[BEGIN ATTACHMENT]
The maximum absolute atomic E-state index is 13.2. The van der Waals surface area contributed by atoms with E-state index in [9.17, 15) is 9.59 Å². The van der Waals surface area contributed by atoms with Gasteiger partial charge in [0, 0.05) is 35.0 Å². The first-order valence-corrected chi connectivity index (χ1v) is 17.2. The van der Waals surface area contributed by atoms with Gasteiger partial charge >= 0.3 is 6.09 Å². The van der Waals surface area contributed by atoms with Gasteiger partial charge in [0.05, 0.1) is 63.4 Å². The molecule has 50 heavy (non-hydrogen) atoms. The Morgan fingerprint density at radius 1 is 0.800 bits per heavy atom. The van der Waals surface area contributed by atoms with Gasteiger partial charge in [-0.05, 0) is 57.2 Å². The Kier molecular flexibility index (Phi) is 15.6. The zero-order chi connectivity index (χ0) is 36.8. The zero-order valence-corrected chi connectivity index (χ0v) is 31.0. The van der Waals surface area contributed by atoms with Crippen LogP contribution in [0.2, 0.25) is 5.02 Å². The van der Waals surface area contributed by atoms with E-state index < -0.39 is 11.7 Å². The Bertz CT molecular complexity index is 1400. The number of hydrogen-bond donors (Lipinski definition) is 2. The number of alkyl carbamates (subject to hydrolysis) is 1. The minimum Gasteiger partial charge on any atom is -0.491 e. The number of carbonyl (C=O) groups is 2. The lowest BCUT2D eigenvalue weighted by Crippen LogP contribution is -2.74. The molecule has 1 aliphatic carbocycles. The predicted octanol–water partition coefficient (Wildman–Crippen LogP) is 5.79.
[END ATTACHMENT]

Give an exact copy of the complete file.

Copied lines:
The maximum absolute atomic E-state index is 13.2. The van der Waals surface area contributed by atoms with E-state index in [9.17, 15) is 9.59 Å². The van der Waals surface area contributed by atoms with Gasteiger partial charge in [0, 0.05) is 35.0 Å². The first-order valence-corrected chi connectivity index (χ1v) is 17.2. The van der Waals surface area contributed by atoms with Gasteiger partial charge >= 0.3 is 6.09 Å². The van der Waals surface area contributed by atoms with Gasteiger partial charge in [0.05, 0.1) is 63.4 Å². The molecule has 50 heavy (non-hydrogen) atoms. The Morgan fingerprint density at radius 1 is 0.800 bits per heavy atom. The van der Waals surface area contributed by atoms with Gasteiger partial charge in [-0.05, 0) is 57.2 Å². The Kier molecular flexibility index (Phi) is 15.6. The zero-order chi connectivity index (χ0) is 36.8. The zero-order valence-corrected chi connectivity index (χ0v) is 31.0. The van der Waals surface area contributed by atoms with Crippen LogP contribution in [0.2, 0.25) is 5.02 Å². The van der Waals surface area contributed by atoms with E-state index < -0.39 is 11.7 Å². The Bertz CT molecular complexity index is 1400. The number of hydrogen-bond donors (Lipinski definition) is 2. The number of alkyl carbamates (subject to hydrolysis) is 1. The minimum Gasteiger partial charge on any atom is -0.491 e. The number of carbonyl (C=O) groups is 2. The lowest BCUT2D eigenvalue weighted by Crippen LogP contribution is -2.74. The molecule has 1 aliphatic carbocycles. The predicted octanol–water partition coefficient (Wildman–Crippen LogP) is 5.79.